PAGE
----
John Andrist: Small Towns Are Still The Best Towns


I’ve never sampled drugs, didn’t like booze, and shook all my lust for gambling in my youth.

But that doesn’t mean I don’t have my own addictions. One of them is football. It’s the best possible TV sport.

Pittsburgh has never been one of my favorite teams, and Terry Bradshaw, good as he was, is only one notch above Tom Brady on my least admired list.

But he rang my bell when he said on Sunday’s pre-game show, “Anybody, in my opinion, that lays a hand on a woman — I don’t care who you are my friend — you never come back in this league.”

It’s okay with me if you expand that list to “any league” or “any time” or “any place”. And while you are at it you could include anybody who intentionally harms a child in any way.

I can love you and care about you and forgive you, but I can’t alter the fact that you are a scum bag if you strike a woman or child.

Women and children have always been my favorite kind of people, and I believe the primary reason anyone breaks Bradshaw’s rule (or mine) is because they can.

I can remember once when I lost control and shouted in anger at my beloved wife. I didn’t touch her, thank goodness, but my memory tells me I saw fear on her face.

[mks_pullquote align=”right” width=”300″ size=”24″ bg_color=”#ffffff” txt_color=”#000000″]There are many things that are nice about bigger cities. But after spending almost a year here in Fargo, a splendid city, I’m more convinced than ever that the best of life is in small towns.[/mks_pullquote]

The deep sense of shame for that incident has never left me.

Truth be told, there is nothing civilized about striking anyone other than in self-defense or as a military or police action.

Something good about “oldies”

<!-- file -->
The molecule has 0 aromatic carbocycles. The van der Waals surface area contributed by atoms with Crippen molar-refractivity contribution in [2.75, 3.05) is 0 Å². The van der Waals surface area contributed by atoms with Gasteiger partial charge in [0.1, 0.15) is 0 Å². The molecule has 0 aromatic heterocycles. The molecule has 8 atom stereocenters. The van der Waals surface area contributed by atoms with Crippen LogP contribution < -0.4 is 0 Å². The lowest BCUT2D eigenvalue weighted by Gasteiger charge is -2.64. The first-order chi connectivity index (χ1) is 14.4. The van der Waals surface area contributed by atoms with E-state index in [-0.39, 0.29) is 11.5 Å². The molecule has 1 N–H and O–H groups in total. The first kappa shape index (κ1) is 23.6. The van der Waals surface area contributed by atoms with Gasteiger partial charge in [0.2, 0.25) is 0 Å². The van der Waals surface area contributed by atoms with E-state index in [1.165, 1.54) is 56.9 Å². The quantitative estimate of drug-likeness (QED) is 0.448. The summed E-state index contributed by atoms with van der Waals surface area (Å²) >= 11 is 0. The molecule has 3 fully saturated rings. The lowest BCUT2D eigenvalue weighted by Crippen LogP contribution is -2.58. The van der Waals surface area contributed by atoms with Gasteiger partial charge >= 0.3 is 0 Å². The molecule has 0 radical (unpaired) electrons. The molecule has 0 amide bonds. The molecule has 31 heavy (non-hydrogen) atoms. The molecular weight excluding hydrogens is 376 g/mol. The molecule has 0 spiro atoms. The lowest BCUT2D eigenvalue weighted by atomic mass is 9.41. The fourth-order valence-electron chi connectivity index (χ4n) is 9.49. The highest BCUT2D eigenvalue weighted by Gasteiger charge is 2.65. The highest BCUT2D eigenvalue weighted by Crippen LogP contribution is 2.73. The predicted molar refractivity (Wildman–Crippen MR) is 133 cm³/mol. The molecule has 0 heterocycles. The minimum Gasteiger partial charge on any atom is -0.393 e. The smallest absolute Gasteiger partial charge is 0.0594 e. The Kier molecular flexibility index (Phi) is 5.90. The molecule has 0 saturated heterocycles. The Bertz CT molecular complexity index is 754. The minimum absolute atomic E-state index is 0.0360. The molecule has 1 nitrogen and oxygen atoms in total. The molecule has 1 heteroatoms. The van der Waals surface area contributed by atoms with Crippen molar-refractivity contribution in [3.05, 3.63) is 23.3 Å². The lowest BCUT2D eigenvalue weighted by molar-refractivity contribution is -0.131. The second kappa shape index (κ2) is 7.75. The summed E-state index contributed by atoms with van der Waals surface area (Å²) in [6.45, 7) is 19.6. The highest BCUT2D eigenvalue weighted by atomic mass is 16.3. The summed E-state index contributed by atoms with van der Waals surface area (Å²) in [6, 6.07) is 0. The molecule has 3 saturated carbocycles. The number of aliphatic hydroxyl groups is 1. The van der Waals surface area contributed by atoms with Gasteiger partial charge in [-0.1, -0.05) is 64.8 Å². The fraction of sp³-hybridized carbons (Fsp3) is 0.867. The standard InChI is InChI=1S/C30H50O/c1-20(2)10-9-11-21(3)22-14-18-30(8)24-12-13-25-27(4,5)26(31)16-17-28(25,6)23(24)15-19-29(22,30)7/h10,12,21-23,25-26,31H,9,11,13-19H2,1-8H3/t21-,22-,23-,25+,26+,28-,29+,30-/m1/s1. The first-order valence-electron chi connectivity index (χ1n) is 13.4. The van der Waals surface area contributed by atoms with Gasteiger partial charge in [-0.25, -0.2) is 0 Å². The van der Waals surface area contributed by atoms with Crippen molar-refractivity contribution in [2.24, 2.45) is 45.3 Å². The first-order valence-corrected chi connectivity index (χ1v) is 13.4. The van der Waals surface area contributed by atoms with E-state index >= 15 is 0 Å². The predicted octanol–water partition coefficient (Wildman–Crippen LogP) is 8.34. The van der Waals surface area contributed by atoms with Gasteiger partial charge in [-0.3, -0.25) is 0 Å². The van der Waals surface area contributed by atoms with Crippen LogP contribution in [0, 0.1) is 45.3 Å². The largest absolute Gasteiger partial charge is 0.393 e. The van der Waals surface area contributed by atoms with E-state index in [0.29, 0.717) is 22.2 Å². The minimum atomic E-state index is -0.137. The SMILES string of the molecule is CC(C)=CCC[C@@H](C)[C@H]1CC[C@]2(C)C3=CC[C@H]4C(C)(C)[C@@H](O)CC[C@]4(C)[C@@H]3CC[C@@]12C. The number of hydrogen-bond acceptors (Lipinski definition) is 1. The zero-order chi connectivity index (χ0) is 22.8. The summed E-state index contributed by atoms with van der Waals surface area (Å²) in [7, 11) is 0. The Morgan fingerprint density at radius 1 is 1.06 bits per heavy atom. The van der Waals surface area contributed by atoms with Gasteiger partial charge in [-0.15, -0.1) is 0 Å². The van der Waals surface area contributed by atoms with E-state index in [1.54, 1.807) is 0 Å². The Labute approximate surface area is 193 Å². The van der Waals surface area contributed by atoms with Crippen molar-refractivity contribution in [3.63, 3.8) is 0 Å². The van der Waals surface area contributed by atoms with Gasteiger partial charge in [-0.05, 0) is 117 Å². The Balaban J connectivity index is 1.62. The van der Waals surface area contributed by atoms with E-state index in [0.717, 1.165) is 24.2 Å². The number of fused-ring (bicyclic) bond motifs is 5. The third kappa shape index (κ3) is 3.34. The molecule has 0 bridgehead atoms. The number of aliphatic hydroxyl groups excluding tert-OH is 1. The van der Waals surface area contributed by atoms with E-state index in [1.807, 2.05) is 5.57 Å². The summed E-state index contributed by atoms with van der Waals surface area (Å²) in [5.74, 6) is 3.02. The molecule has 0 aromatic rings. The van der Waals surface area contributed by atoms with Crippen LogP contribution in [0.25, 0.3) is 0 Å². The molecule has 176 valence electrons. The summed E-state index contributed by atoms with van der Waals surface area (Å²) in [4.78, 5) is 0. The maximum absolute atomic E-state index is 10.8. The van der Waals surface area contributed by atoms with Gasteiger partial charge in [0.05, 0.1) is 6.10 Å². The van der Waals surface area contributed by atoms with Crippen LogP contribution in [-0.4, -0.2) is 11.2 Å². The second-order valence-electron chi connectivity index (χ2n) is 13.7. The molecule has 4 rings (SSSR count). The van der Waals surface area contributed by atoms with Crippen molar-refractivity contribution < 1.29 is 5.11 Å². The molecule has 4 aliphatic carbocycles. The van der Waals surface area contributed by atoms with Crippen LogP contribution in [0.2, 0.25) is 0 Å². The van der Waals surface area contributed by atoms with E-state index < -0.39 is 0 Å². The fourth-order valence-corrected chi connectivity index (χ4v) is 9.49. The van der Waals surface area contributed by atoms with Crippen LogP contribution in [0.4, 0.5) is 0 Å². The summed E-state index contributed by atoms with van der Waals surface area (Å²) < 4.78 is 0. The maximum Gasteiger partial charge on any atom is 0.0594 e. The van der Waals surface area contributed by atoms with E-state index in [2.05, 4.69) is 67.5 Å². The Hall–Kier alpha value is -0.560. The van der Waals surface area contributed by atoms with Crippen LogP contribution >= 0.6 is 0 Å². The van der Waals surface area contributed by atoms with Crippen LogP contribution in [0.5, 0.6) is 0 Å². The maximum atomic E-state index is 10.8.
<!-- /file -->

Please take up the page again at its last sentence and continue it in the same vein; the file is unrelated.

I miss the music from my youth. So I tried something new today. I found it on the internet. Call it older than golden oldies.

I listened all morning. It was mostly a ballad love fest, romantic tunes. Some gave encouragement and a voice for more kindness.

You know, songs like “As long as he needs me” from the Broadway production of “Oliver”.

Not one song all day expressed resentment or anger or violence. Honest! It really improved my mood.

It made we wonder if part of our problem with violence in our world today is fanned by the violence expressed in our music and the blood letting that passes for entertainment on our movie and TV screens.

If it is true we reap what we sow, doesn’t that extend to our entertainment?

Small towns still the best towns

There are many things that are nice about bigger cities. But after spending almost a year here in Fargo, a splendid city, I’m more convinced than ever that the best of life is in small towns.

In fact I still look for small, even in Fargo. I try avoid Sanford, a humongous medical center. I still get my medications from my home town pharmacist. I like being served by people I know and care about, and who know me.

My cable and internet service has been okay, but I would trade it in a minute for service from NCC.

The biggest complaint from those who have had problems is that they can’t talk to anyone.

Can you imagine a company with the market area the size of Fargo, and there is no office down the road that you can talk to on the telephone?

When you have a problem you call some 800 number and go through all those recordings. You know, press 1 if your internet doesn’t work, press 2 blah, blah.

Take time to appreciate a great home town company like NCC. You call and they answer. You tell them what you need. They connect you to a live helper, who hangs with you through resolution.

You wish they would add a certain channel and they listen, and explain why if they can’t.

In short, you are important to them. When your customer base is small a customer is important. In a small town everybody is important.

When you call somebody on the phone and you get a real live person, it’s a wonderful feeling.

It reminds me of my home town.